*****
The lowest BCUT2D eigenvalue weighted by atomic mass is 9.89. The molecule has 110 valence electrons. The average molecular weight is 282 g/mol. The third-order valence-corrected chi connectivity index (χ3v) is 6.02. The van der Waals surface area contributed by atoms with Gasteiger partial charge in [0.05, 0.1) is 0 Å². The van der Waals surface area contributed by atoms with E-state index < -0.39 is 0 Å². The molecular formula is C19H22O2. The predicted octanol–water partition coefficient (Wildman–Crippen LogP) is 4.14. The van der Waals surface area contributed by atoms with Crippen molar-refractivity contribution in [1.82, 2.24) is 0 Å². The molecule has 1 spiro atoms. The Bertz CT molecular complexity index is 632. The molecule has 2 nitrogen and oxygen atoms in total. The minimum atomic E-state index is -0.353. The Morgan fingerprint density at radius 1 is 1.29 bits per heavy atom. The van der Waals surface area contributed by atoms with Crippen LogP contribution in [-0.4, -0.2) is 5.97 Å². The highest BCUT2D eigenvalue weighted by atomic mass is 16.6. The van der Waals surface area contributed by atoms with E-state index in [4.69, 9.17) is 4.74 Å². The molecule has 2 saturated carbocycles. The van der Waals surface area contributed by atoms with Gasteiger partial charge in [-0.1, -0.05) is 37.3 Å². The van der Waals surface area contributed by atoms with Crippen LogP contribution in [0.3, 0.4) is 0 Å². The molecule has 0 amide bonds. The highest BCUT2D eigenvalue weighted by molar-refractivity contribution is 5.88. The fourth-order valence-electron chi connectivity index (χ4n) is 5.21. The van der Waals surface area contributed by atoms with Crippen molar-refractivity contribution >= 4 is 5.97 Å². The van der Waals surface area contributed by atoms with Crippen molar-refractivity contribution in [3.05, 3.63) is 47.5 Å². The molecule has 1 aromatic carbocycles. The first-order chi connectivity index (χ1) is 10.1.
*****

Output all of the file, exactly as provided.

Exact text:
The lowest BCUT2D eigenvalue weighted by atomic mass is 9.89. The molecule has 110 valence electrons. The average molecular weight is 282 g/mol. The third-order valence-corrected chi connectivity index (χ3v) is 6.02. The van der Waals surface area contributed by atoms with Gasteiger partial charge in [0.05, 0.1) is 0 Å². The van der Waals surface area contributed by atoms with E-state index < -0.39 is 0 Å². The molecular formula is C19H22O2. The predicted octanol–water partition coefficient (Wildman–Crippen LogP) is 4.14. The van der Waals surface area contributed by atoms with Crippen molar-refractivity contribution in [1.82, 2.24) is 0 Å². The molecule has 1 spiro atoms. The Bertz CT molecular complexity index is 632. The molecule has 2 nitrogen and oxygen atoms in total. The minimum atomic E-state index is -0.353. The Morgan fingerprint density at radius 1 is 1.29 bits per heavy atom. The van der Waals surface area contributed by atoms with Crippen LogP contribution in [-0.4, -0.2) is 5.97 Å². The highest BCUT2D eigenvalue weighted by atomic mass is 16.6. The van der Waals surface area contributed by atoms with E-state index in [4.69, 9.17) is 4.74 Å². The molecule has 2 saturated carbocycles. The van der Waals surface area contributed by atoms with Gasteiger partial charge in [-0.1, -0.05) is 37.3 Å². The van der Waals surface area contributed by atoms with Crippen LogP contribution in [0.3, 0.4) is 0 Å². The molecule has 0 amide bonds. The highest BCUT2D eigenvalue weighted by molar-refractivity contribution is 5.88. The fourth-order valence-electron chi connectivity index (χ4n) is 5.21. The van der Waals surface area contributed by atoms with Crippen molar-refractivity contribution >= 4 is 5.97 Å². The van der Waals surface area contributed by atoms with Crippen molar-refractivity contribution in [3.05, 3.63) is 47.5 Å². The molecule has 1 aromatic carbocycles. The first-order chi connectivity index (χ1) is 10.1.